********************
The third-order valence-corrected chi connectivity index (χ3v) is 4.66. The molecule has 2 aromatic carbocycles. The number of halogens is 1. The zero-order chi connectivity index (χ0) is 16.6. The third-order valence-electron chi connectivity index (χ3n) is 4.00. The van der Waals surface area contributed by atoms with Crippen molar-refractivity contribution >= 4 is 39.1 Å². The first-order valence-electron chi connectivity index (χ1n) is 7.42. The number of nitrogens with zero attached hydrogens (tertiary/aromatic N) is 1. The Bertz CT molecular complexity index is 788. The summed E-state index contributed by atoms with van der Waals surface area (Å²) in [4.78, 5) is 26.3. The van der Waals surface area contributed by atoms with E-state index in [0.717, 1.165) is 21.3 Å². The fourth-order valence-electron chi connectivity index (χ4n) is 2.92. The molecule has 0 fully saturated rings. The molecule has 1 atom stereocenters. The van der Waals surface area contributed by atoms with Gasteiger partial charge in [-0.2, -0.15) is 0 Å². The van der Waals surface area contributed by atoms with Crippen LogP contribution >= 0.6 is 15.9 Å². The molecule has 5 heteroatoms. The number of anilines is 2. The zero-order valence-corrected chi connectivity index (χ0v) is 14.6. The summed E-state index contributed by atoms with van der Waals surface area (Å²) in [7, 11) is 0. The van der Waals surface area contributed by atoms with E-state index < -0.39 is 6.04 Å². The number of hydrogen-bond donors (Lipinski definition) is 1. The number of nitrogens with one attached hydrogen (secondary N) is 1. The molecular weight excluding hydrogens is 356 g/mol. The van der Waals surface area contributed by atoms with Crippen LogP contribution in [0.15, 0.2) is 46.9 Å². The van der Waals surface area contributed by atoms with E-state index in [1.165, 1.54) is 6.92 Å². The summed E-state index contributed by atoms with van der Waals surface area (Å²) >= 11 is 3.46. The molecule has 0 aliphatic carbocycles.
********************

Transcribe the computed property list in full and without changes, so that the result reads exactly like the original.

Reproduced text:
The third-order valence-corrected chi connectivity index (χ3v) is 4.66. The molecule has 2 aromatic carbocycles. The number of halogens is 1. The zero-order chi connectivity index (χ0) is 16.6. The third-order valence-electron chi connectivity index (χ3n) is 4.00. The van der Waals surface area contributed by atoms with Crippen molar-refractivity contribution >= 4 is 39.1 Å². The first-order valence-electron chi connectivity index (χ1n) is 7.42. The number of nitrogens with zero attached hydrogens (tertiary/aromatic N) is 1. The Bertz CT molecular complexity index is 788. The summed E-state index contributed by atoms with van der Waals surface area (Å²) in [4.78, 5) is 26.3. The van der Waals surface area contributed by atoms with E-state index in [0.717, 1.165) is 21.3 Å². The fourth-order valence-electron chi connectivity index (χ4n) is 2.92. The molecule has 0 fully saturated rings. The molecule has 1 atom stereocenters. The van der Waals surface area contributed by atoms with Gasteiger partial charge in [-0.2, -0.15) is 0 Å². The van der Waals surface area contributed by atoms with Crippen LogP contribution >= 0.6 is 15.9 Å². The molecule has 5 heteroatoms. The number of anilines is 2. The zero-order valence-corrected chi connectivity index (χ0v) is 14.6. The summed E-state index contributed by atoms with van der Waals surface area (Å²) in [7, 11) is 0. The van der Waals surface area contributed by atoms with E-state index < -0.39 is 6.04 Å². The number of hydrogen-bond donors (Lipinski definition) is 1. The number of nitrogens with one attached hydrogen (secondary N) is 1. The molecular weight excluding hydrogens is 356 g/mol. The van der Waals surface area contributed by atoms with Crippen LogP contribution in [0.15, 0.2) is 46.9 Å². The van der Waals surface area contributed by atoms with E-state index in [1.165, 1.54) is 6.92 Å². The summed E-state index contributed by atoms with van der Waals surface area (Å²) >= 11 is 3.46. The molecule has 0 aliphatic carbocycles.